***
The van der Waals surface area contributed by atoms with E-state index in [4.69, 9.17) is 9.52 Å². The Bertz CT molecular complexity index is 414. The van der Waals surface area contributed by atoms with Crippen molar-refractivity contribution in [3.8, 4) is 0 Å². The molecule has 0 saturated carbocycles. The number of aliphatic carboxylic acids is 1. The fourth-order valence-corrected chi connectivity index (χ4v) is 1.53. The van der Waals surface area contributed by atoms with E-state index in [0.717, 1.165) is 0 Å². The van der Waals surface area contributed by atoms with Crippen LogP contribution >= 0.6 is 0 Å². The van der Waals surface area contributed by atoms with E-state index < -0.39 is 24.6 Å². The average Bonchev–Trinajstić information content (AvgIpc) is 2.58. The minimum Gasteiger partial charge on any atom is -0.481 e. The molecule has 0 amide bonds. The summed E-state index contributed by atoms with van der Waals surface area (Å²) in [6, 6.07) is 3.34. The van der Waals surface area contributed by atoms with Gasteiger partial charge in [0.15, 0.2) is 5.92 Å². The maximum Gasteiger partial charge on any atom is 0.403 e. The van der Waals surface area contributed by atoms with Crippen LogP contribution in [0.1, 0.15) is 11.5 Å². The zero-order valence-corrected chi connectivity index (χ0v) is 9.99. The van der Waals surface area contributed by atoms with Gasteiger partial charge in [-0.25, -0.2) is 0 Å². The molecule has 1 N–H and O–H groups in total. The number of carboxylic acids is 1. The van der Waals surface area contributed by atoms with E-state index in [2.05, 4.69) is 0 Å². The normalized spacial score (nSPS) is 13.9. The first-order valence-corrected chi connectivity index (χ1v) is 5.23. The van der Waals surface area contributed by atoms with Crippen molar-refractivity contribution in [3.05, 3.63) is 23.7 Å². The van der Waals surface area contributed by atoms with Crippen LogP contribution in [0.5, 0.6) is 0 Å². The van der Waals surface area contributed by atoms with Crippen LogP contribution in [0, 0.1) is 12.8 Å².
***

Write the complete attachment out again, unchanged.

The van der Waals surface area contributed by atoms with E-state index in [4.69, 9.17) is 9.52 Å². The Bertz CT molecular complexity index is 414. The van der Waals surface area contributed by atoms with Crippen molar-refractivity contribution in [3.8, 4) is 0 Å². The molecule has 0 saturated carbocycles. The number of aliphatic carboxylic acids is 1. The fourth-order valence-corrected chi connectivity index (χ4v) is 1.53. The van der Waals surface area contributed by atoms with E-state index in [0.717, 1.165) is 0 Å². The van der Waals surface area contributed by atoms with Crippen LogP contribution >= 0.6 is 0 Å². The van der Waals surface area contributed by atoms with E-state index < -0.39 is 24.6 Å². The average Bonchev–Trinajstić information content (AvgIpc) is 2.58. The minimum Gasteiger partial charge on any atom is -0.481 e. The molecule has 0 amide bonds. The summed E-state index contributed by atoms with van der Waals surface area (Å²) in [6, 6.07) is 3.34. The van der Waals surface area contributed by atoms with Gasteiger partial charge in [0.15, 0.2) is 5.92 Å². The maximum Gasteiger partial charge on any atom is 0.403 e. The van der Waals surface area contributed by atoms with Crippen LogP contribution in [0.1, 0.15) is 11.5 Å². The zero-order valence-corrected chi connectivity index (χ0v) is 9.99. The van der Waals surface area contributed by atoms with Gasteiger partial charge in [-0.25, -0.2) is 0 Å². The molecule has 1 N–H and O–H groups in total. The number of carboxylic acids is 1. The van der Waals surface area contributed by atoms with E-state index in [2.05, 4.69) is 0 Å². The normalized spacial score (nSPS) is 13.9. The first-order valence-corrected chi connectivity index (χ1v) is 5.23. The van der Waals surface area contributed by atoms with Crippen molar-refractivity contribution in [3.05, 3.63) is 23.7 Å². The van der Waals surface area contributed by atoms with Crippen LogP contribution in [0.5, 0.6) is 0 Å². The van der Waals surface area contributed by atoms with Crippen LogP contribution in [0, 0.1) is 12.8 Å².